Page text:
You have processes that do things - worker processes. There may be many workers of a type - all the same - but there may also be many types of workers.
You build an application by writing types of worker processes and deploying them.
Overseeing the worker processes are supervisor processors - and overseeing the supervisor processes are supervisor processes (turtles all the way up, except for the top one who's the daddy!)
All supervisors are the same. They only have 2 jobs:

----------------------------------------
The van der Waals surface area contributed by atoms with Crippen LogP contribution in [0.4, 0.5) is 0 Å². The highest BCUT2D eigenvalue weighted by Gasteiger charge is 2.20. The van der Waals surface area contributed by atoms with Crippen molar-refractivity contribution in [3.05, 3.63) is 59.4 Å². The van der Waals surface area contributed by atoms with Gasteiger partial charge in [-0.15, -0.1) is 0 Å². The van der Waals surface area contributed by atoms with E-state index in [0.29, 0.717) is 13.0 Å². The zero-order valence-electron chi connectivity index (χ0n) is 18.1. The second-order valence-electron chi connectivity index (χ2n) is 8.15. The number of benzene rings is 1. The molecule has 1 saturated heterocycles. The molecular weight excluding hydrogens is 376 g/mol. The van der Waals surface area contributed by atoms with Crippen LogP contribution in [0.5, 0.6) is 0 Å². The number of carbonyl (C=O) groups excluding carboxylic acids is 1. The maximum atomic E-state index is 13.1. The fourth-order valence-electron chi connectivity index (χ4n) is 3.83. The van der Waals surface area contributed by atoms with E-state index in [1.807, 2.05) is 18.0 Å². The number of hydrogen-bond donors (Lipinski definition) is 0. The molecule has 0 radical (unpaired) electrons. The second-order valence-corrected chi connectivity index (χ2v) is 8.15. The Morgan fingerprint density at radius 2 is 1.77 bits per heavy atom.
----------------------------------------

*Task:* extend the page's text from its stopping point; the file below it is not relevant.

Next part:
- look out for their workers (if they
start crashing restart them in the
way that that type of worker needs
to be restarted)
- if too many workers crash too often
report up the line to their
supervisors (by crashing and letting
their supervisor restart them in the
way that they need to be restarted)
That's it. You build small sub-systems out of special types of worker processes that you have designed and compose them into large, multi-server clusters using the same nearly-bug-free, comprehensively-tested supervisors as everyone else and some standard workers that operate on the supervision tree to do things like move sub-systems from one machine to another (these standard workers are codified in behaviours like OTP applications and OTP gen_servers and stuff.